As Revelation tells us, without the mark of the beast you won’t be able to buy or sell. I know many people mock the rapture and tribulation take on eschatology. You are free to do so, but I’m increasingly impressed with how exactly it is  moving in that direction!

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Does Taking Communion Forgive Your Sins?

Short Answer: No.

Longer Answer: Not even close.

The idea that taking Communion is a means of grace, an action we do to get sins wiped off our record, is yet another Catholic Church perversion of the Gospel.

Power is the main thing the Catholic Church wanted/wants. It invented doctrines to make sure people were dependent upon them.

Communion became a mysterious rite that required institutional guys to work a supernatural wonder to convert the elements into the literal body and blood of Christ. You can’t do that on your own, bub. You need US!

“Forget that noise” was the response of many people who really didn’t want to go to church. As people began skipping church, the Catholic Higher-Ups had to invent ways to manipulate people to come back. I mean, how else would they make money?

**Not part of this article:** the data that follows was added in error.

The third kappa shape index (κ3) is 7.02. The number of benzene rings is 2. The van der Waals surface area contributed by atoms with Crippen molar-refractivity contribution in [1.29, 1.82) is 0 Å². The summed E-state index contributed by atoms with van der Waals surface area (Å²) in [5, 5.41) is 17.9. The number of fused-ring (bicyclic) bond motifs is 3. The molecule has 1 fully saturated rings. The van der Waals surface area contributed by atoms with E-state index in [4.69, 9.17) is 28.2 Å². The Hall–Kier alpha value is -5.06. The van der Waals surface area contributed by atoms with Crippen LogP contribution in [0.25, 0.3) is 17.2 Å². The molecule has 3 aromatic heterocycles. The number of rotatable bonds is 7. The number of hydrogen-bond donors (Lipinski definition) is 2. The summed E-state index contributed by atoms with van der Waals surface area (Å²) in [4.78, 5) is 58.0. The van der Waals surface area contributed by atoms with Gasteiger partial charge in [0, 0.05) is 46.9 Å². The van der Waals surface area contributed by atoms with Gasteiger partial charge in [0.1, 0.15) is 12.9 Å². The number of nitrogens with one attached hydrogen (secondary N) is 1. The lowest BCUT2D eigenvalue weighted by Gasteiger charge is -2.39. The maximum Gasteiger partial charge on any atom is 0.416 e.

So they began teaching people that all the special churchy things they alone could perform were absolutely necessary for your sins to be forgiven. You don’t want to go to hell do you? Well, come to church where we alone can do special things to make sure that doesn’t happen!

Indulgences were the pinnacle of this. They came right out and just said, “Hey, give us money or you’ll suffer for your sins.” I mean, they just chopped out the middle man of ritual and went straight for the wallet. Unreal.